My girls were thrilled with their dolls. And while it’s easy to say that it’s just because their parents aren’t racist jerks, I think it is also because we’ve been very intentional in celebrating diversity, because we understand that doing nothing is not enough.  The absence of racism is not enough to combat racial bias. (If you don’t believe me, please check out the doll test that CNN did in the last couple of years.)
I’d love to challenge everyone reading this to consider your own holiday. Was diversity reflected under you Christmas tree? If not, here are some ideas for moving forward. . .
1. Take an inventory of your home’s diversity. Are your toys sending a subtle message? Make it a point to buy dolls and action figures of every race. Watch how your kids react. 
2. Be intentional in showing your children positive examples of other races in the media they watch. Some great examples are Go, Diego, Go!Little BillNi Hao, Kai-LanDora the Explorer, and Cooking for Kids with Luis.
3. Take inventory of your own racial biases. Be careful with the language you use around your children. Avoid making stereotypical statements or racial jokes in front of your children. (or better yet, don’t do it at all).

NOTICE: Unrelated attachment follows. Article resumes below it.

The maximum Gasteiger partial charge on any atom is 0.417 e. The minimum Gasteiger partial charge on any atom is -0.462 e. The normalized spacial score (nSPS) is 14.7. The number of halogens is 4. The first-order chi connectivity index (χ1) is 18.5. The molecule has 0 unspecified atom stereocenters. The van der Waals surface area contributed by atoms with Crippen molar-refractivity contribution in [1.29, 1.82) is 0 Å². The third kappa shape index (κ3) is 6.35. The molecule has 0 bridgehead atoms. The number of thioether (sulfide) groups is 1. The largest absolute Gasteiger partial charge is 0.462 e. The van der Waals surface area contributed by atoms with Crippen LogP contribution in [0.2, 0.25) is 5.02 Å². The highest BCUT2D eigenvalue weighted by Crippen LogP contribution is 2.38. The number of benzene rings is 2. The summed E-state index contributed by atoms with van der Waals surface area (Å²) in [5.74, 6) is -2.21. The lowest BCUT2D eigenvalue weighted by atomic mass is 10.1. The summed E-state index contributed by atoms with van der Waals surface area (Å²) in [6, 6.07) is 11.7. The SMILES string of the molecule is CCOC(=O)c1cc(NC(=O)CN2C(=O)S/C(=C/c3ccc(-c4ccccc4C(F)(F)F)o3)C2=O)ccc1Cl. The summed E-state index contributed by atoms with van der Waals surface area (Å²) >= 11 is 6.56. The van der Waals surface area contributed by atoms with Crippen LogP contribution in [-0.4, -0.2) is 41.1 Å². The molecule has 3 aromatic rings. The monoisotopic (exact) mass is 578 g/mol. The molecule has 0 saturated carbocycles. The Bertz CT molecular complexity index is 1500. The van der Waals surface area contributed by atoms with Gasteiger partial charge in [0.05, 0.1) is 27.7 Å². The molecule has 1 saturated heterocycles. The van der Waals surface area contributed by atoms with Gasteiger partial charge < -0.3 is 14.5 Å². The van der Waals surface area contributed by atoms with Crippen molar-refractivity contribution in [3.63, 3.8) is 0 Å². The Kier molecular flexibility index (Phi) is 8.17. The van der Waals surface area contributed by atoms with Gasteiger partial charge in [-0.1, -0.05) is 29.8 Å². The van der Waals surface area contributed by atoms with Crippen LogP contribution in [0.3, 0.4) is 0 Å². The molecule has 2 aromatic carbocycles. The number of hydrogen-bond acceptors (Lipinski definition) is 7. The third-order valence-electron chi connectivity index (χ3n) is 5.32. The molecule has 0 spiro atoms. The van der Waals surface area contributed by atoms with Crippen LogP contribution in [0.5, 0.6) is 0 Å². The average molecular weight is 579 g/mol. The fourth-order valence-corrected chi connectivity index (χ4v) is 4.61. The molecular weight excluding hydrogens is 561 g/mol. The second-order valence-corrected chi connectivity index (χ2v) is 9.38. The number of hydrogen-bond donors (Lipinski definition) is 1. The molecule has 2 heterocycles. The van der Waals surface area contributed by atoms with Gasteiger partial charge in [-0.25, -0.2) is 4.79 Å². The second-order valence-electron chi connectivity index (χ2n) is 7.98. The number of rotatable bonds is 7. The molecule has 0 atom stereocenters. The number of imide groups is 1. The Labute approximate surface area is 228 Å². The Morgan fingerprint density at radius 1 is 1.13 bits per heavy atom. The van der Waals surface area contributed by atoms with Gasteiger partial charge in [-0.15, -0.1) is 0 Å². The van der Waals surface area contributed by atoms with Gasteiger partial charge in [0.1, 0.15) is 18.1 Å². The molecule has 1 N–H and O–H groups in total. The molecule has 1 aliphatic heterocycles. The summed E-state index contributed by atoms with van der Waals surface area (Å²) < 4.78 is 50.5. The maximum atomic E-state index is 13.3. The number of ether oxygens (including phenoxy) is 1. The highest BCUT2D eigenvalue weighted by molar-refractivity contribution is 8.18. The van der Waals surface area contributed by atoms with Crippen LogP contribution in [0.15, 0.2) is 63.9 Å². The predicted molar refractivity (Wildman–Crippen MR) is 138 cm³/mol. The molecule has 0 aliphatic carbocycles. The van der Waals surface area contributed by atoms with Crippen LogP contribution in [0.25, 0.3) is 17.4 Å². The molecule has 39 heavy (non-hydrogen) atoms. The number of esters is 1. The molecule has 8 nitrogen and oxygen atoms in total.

4. Look for opportunities to immerse your family in other cultures. Try to find situations where your family is the minority. This is a great stretching and empathy building opportunity for you and your kids. Try attending a minority church event or a cultural festival. Again, observe your child’s reactions and open a dialogue about how that feels.
5. Read books that depict children from other races and countries. Some of our favorites are We’re Different, We’re the SameThe Colors of Us , and Whoever You Are (Reading Rainbow Book) . For an incredible list of multi-cultural children’s books, check out Shades of Love at
6. Just observe. Watch how your children plays with children who are different, whether it be skin color, gender, disability, or physical differences. Talk about it. Let your child know that you are a safe person to process their feelings and reactions with, while at the same time guiding them to accept children with differences.
7. Lead by example. Widen your circle of friends and acquaintances to include people from different backgrounds, cultures and experiences.